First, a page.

Since there are three yud's used to spell out this name [once], they combine together to produce an [expanded] numerical value of 300, [the value of the letter shin]. The yud that is part of the original name produces an [expanded] numerical value of 100, [the value of the letter kuf]. Thus, we have the complete name Eisek.

"Eisek" is spelled ayin-shin-kuf.

We now proceed to another derivation of the name Eisek.

If we take these four yud's together with the name Ab itself, and subtract the two kolel's, we have Eisek a second time.

400 + 72 – 2 = 470.

"Eisek", spelled ayin-shin-kuf , = 70 + 300 + 100 = 470.

And now, a third derivation:

Finally, the numerical value of the word for "the well" [in Hebrew, "ha-be'er" = 208] is the same as that of the name Isaac [in Hebrew, "Yitzchak"], and in Isaac there are ten names Havayah, i.e. the 5 states of chesed and the five states of gevura. Their combined numerical value is 260. When this is added to the value of Yitzchak plus the two kolel's, the sum is again the numerical value of Eisek.

"Ha-be'er" is spelled: hei-beit-alef-reish = 5 + 2 + 1 + 200 = 208.

"Yitzchak" is spelled: yud-tzadik-chet-kuf = 10 + 90 + 8 + 100 = 208.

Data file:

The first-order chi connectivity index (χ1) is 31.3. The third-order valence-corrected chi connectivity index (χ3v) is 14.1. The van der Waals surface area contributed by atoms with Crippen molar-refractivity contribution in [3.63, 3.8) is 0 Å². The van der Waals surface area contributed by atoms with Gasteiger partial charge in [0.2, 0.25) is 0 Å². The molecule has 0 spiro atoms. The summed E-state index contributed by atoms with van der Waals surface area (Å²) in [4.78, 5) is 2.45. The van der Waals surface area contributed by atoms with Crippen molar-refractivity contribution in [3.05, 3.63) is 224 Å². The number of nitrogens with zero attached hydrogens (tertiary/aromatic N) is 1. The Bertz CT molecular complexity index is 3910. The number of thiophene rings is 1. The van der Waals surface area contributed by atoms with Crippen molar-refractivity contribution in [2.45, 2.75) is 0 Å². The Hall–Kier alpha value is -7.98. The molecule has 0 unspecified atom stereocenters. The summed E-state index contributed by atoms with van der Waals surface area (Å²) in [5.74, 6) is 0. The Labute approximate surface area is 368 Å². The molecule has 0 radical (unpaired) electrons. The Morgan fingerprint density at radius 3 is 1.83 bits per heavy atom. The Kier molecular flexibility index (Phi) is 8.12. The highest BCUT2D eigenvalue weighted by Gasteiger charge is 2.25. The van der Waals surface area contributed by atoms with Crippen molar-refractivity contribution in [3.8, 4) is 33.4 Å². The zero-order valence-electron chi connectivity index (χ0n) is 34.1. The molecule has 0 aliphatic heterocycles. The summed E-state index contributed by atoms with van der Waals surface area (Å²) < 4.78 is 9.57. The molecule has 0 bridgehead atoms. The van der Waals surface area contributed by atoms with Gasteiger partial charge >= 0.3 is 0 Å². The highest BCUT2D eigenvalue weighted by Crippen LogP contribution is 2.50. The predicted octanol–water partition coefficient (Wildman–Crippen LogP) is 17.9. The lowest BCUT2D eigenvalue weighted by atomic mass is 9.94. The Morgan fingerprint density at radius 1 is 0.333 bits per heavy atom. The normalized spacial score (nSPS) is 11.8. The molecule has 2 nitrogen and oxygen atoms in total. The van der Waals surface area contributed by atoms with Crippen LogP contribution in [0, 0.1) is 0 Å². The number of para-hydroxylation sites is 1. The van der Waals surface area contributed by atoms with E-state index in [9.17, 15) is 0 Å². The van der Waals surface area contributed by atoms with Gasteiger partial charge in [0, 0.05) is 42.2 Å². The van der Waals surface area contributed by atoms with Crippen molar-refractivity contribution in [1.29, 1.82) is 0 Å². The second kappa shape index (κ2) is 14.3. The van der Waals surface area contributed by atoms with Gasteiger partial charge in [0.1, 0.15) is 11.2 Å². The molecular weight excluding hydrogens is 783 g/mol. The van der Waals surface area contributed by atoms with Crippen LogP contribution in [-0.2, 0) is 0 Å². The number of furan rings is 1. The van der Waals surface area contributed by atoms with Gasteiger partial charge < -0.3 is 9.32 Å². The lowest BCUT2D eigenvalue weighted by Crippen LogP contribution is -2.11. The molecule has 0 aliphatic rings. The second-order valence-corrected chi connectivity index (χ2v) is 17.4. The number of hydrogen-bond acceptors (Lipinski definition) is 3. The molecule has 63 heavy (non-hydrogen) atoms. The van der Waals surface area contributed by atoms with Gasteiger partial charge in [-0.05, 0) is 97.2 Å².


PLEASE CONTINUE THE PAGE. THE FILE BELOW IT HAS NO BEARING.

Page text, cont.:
We have seen many times that the five states of chesed and gevura within Imma are manifest as names Havayah.

26 x 10 = 260.

260 + 208 + 2 = 470.

This is the [mystical] meaning of the verse: "for they contended with him", meaning that "together with him they formed the word Eisek".

The form for "they contended" is "hitasku", meaning "they participated in an eisek", a contention.

Now for another point about Eisek.

Three times the value of Eisek is 1410.

470 x 3 = 1410.

This is the [mystical] meaning of what [G‑d] said to Moses: "Behold, there is a place with Me [in Hebrew, 'iti']" (Ex. 33:21) meaning at the end of 1410, which is the root of Moses.

This verse was spoken by G‑d to Moses when he was on Mt. Sinai. The word "iti" is spelled alef-tav-yud. Since the word "alef" means "a thousand", this spelling can be interpreted as 1000 + 400 + 10 = 1410.